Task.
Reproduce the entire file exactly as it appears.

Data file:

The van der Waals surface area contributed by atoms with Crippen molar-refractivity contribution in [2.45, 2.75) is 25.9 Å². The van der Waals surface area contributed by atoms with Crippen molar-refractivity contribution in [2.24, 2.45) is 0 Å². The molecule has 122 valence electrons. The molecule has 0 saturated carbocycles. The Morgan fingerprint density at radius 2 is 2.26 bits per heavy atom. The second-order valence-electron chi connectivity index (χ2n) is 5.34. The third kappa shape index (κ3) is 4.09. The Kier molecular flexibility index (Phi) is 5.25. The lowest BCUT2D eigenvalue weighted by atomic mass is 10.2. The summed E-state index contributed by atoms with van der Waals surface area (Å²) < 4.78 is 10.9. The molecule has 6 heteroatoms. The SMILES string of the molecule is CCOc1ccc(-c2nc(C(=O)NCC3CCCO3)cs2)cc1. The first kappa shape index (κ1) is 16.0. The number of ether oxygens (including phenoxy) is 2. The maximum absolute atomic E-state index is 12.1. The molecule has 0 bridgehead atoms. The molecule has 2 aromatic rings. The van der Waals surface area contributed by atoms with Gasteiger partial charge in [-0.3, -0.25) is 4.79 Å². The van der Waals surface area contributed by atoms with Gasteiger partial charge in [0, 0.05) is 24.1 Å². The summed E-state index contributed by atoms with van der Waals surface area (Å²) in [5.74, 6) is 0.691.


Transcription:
The van der Waals surface area contributed by atoms with Crippen molar-refractivity contribution in [2.45, 2.75) is 25.9 Å². The van der Waals surface area contributed by atoms with Crippen molar-refractivity contribution in [2.24, 2.45) is 0 Å². The molecule has 122 valence electrons. The molecule has 0 saturated carbocycles. The Morgan fingerprint density at radius 2 is 2.26 bits per heavy atom. The second-order valence-electron chi connectivity index (χ2n) is 5.34. The third kappa shape index (κ3) is 4.09. The Kier molecular flexibility index (Phi) is 5.25. The lowest BCUT2D eigenvalue weighted by atomic mass is 10.2. The summed E-state index contributed by atoms with van der Waals surface area (Å²) < 4.78 is 10.9. The molecule has 6 heteroatoms. The SMILES string of the molecule is CCOc1ccc(-c2nc(C(=O)NCC3CCCO3)cs2)cc1. The first kappa shape index (κ1) is 16.0. The number of ether oxygens (including phenoxy) is 2. The maximum absolute atomic E-state index is 12.1. The molecule has 0 bridgehead atoms. The molecule has 2 aromatic rings. The van der Waals surface area contributed by atoms with Gasteiger partial charge in [-0.3, -0.25) is 4.79 Å². The van der Waals surface area contributed by atoms with Gasteiger partial charge in [0, 0.05) is 24.1 Å². The summed E-state index contributed by atoms with van der Waals surface area (Å²) in [5.74, 6) is 0.691.